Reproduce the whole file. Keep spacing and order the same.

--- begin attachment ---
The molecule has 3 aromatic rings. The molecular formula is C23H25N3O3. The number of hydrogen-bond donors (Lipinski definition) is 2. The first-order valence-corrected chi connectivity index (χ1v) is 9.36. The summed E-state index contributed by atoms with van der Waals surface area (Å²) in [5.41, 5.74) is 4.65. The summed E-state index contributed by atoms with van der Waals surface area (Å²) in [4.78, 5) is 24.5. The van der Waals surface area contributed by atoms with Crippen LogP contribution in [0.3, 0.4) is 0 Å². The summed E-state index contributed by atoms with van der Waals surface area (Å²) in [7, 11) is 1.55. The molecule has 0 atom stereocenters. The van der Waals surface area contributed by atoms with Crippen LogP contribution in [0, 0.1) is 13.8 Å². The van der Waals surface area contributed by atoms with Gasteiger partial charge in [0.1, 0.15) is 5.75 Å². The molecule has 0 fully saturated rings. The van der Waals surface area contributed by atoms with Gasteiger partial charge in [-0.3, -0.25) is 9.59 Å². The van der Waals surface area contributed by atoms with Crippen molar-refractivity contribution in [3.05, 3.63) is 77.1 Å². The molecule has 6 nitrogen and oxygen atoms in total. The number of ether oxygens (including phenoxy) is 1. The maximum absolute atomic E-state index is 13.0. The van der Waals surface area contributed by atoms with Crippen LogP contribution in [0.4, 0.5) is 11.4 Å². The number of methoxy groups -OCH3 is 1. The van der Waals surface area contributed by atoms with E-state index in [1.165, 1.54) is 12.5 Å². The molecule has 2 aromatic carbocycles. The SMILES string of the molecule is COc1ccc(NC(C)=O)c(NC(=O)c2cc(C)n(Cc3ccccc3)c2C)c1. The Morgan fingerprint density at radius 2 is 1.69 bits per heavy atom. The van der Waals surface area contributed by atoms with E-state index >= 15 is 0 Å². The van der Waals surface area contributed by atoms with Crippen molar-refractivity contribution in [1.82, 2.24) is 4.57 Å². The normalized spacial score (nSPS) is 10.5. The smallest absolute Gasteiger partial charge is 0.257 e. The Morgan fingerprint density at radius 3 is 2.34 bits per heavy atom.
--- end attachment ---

The molecule has 3 aromatic rings. The molecular formula is C23H25N3O3. The number of hydrogen-bond donors (Lipinski definition) is 2. The first-order valence-corrected chi connectivity index (χ1v) is 9.36. The summed E-state index contributed by atoms with van der Waals surface area (Å²) in [5.41, 5.74) is 4.65. The summed E-state index contributed by atoms with van der Waals surface area (Å²) in [4.78, 5) is 24.5. The van der Waals surface area contributed by atoms with Crippen LogP contribution in [0.3, 0.4) is 0 Å². The summed E-state index contributed by atoms with van der Waals surface area (Å²) in [7, 11) is 1.55. The molecule has 0 atom stereocenters. The van der Waals surface area contributed by atoms with Crippen LogP contribution in [0, 0.1) is 13.8 Å². The van der Waals surface area contributed by atoms with Gasteiger partial charge in [0.1, 0.15) is 5.75 Å². The molecule has 0 fully saturated rings. The van der Waals surface area contributed by atoms with Gasteiger partial charge in [-0.3, -0.25) is 9.59 Å². The van der Waals surface area contributed by atoms with Crippen molar-refractivity contribution in [3.05, 3.63) is 77.1 Å². The molecule has 6 nitrogen and oxygen atoms in total. The number of ether oxygens (including phenoxy) is 1. The maximum absolute atomic E-state index is 13.0. The van der Waals surface area contributed by atoms with Crippen LogP contribution in [0.4, 0.5) is 11.4 Å². The number of methoxy groups -OCH3 is 1. The van der Waals surface area contributed by atoms with E-state index in [1.165, 1.54) is 12.5 Å². The molecule has 2 aromatic carbocycles. The SMILES string of the molecule is COc1ccc(NC(C)=O)c(NC(=O)c2cc(C)n(Cc3ccccc3)c2C)c1. The Morgan fingerprint density at radius 2 is 1.69 bits per heavy atom. The van der Waals surface area contributed by atoms with E-state index >= 15 is 0 Å². The van der Waals surface area contributed by atoms with Crippen molar-refractivity contribution in [1.82, 2.24) is 4.57 Å². The normalized spacial score (nSPS) is 10.5. The smallest absolute Gasteiger partial charge is 0.257 e. The Morgan fingerprint density at radius 3 is 2.34 bits per heavy atom.